Hip, hamstring and buttock pain – your piriformis of course
If you’ve ever experienced tingling, numbness or shooting pains down the rear of your thigh or radiating pain in your lower back or hips, you might well benefit from stretching the muscles deep in your buttocks; specifically the piriformis.
Now I hear you ask what on earth is that? Piriformis means pear shaped in Latin, and was first named by Adriaan van den Spiegel, a professor from the University of Padua in the 16th century1. This muscle is in the gluteal region of the lower limb and is one of the six muscles in the lateral rotator group.
A wide variety of prevalence studies on patients with lower back pain and sciatica show that anywhere between 5-36% suffer directly from piriformis syndrome. Women are more likely to experience piriformis syndrome than men, most probably owing to their slightly different anatomy of the pelvis2.
As a deep tissue massage therapist, I have gradually seen an increase in the number of clients presenting with symptoms typical of piriformis syndrome over the last four years. Often clients experience direct relief through the release of the muscles deep within the buttocks, using slow building compression techniques on the muscle itself and the outlying areas of the posterior hip and gluteal muscles. Passive stretching and self-stretching exercises also help clients maintain lowered levels of pain.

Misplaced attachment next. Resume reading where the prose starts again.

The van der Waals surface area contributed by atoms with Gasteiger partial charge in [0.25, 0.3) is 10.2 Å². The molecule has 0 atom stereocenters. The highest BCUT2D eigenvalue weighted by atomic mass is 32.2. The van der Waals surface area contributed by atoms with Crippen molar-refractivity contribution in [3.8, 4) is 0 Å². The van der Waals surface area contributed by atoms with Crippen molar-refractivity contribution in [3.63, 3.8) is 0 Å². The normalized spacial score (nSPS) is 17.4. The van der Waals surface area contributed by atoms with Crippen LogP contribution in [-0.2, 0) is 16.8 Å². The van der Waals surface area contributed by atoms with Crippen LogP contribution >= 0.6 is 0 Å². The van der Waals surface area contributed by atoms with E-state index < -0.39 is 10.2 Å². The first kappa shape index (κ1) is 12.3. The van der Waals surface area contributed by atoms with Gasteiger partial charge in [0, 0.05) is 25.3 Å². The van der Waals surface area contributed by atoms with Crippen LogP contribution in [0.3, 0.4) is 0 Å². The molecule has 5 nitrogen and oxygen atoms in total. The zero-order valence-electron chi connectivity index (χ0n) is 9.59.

If you want a quick method to stretch and release a tightened piriformis muscle, follow this stretching guide (especially before and after any physical activity like running or cycling): stretching your piriformis.
To learn more about how to identify this painful condition and treat and strengthen the muscle, you should read this comprehensive guide: everything you need to know about piriformis syndrome by Runners Connect. The article details the current medical thoughts on its origins, assessment and the range of treatment options available (both received by a professional and self-care techniques).
- Smoll NR (January 2010). “Variations of the piriformis and sciatic nerve with clinical consequence: a review”. Clinical Anatomy. 23 (1): 8–17. doi:10.1002/ca.20893. PMID 1999849
- Diagnosis and Management of Piriformis Syndrome: An Osteopathic Approach, The Journal of the American Osteopathic Association, November 2008, Vol. 108, 657-664